For those exploring options in building their forever log home, one of the first considerations involves the three basic rules of real estate: location, location, location. In this sense, the idea relates to more than resale value.
Choosing to build in a conventional development or subdivision presents its own array of challenges—usually in conforming to the often confusing and always lengthy list of building restrictions that apply. Of course, such restrictions may well make construction of a log home impossible or at least problematic. Experience has taught Dave Carter of Appalachian Log Homes that some research and planning for a log-friendly experience saves a lot of hassle.
“It all starts with the restrictions and whether they allow log or rustic element types of houses,” Carter warns. “If they do, then you have the battle won. But with most developers today, you see them having to approve design, square footage, and roof breaks along with the architectural controls they want. That is a big battle, and if there are a lot of restrictions it is one you hardly ever win. I’ve seen developments that have to be all brick and no logs and some others that specifically prohibit logs.”
Deciding to build in log-friendly development offers an option that could mean all the difference in keeping the neighbors and the homeowners association happy or avoiding any potential disagreements, interpretations, or rulings that are solely in the hands of others. Log-friendly communities, those that were planned from the beginning exclusively as log or timber home developments or those that welcome log and timber construction but remain mixed in styles, can be found in most areas of the United States and Canada. Attending shows, asking builders and realtors in your desired area, and searching the Internet may yield numerous choices.
“Once prospective homeowners have narrowed down where they want to build, they can do a computer search on ‘log homes for sale’ in that area and then note where they are located,” advises Erwin Loveland of MossCreek. “They can also check with any local or regional log providers as they will most likely be aware of a log friendly community. They could also take a look at one of the log home blogs as people will often mention where they are building their log home. Lastly, the locations of feature homes in log magazines are often mentioned in the accompanying articles.”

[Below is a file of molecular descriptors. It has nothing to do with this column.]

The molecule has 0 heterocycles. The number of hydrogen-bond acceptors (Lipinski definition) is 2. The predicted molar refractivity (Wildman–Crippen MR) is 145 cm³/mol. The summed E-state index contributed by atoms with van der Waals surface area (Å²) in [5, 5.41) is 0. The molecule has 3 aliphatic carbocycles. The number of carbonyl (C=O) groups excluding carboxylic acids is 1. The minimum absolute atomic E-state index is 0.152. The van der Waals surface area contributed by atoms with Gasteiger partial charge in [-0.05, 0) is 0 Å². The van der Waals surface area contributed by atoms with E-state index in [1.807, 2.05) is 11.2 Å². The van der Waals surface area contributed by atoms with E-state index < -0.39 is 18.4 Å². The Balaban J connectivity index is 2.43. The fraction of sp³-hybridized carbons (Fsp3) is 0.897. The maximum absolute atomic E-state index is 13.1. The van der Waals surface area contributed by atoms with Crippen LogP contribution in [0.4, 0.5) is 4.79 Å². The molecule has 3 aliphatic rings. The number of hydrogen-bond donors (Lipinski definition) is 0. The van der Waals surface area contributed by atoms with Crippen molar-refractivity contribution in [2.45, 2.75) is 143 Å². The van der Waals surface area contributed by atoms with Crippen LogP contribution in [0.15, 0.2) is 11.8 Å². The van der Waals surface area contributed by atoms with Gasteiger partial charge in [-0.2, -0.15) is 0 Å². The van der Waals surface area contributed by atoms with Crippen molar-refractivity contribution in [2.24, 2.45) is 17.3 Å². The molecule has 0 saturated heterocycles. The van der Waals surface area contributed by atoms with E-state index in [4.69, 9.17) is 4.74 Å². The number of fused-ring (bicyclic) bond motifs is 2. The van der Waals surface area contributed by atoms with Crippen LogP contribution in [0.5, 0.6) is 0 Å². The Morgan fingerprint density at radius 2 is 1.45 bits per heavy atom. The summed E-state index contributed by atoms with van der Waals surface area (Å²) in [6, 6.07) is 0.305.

According to Wes Spiker of Pioneer Log & Timber Homes in Victor, Montana, developments such as Bachelor Gulch in Avon, Colorado, or Stock Farm Club in Hamilton, Montana, encourage log construction in certain areas of their communities. Additionally, there are other communities—possibly harder to find—that require or encourage a percentage of their structures to be covered in stone with log accents such as log roof systems, porch posts, and decorative features involving logs or heavy timbers. Heavy timbers and rock are actually trending today, he says.
Other log-friendly communities include The Preserve at Little Pine in Marshall, North Carolina, Teton Springs in Victor, Idaho, and Humber Valley Resort in Newfoundland, Canada. These may offer home sites in areas that are exclusive to log home construction. Locating within a development provides access to available amenities and a sense of community with other residents.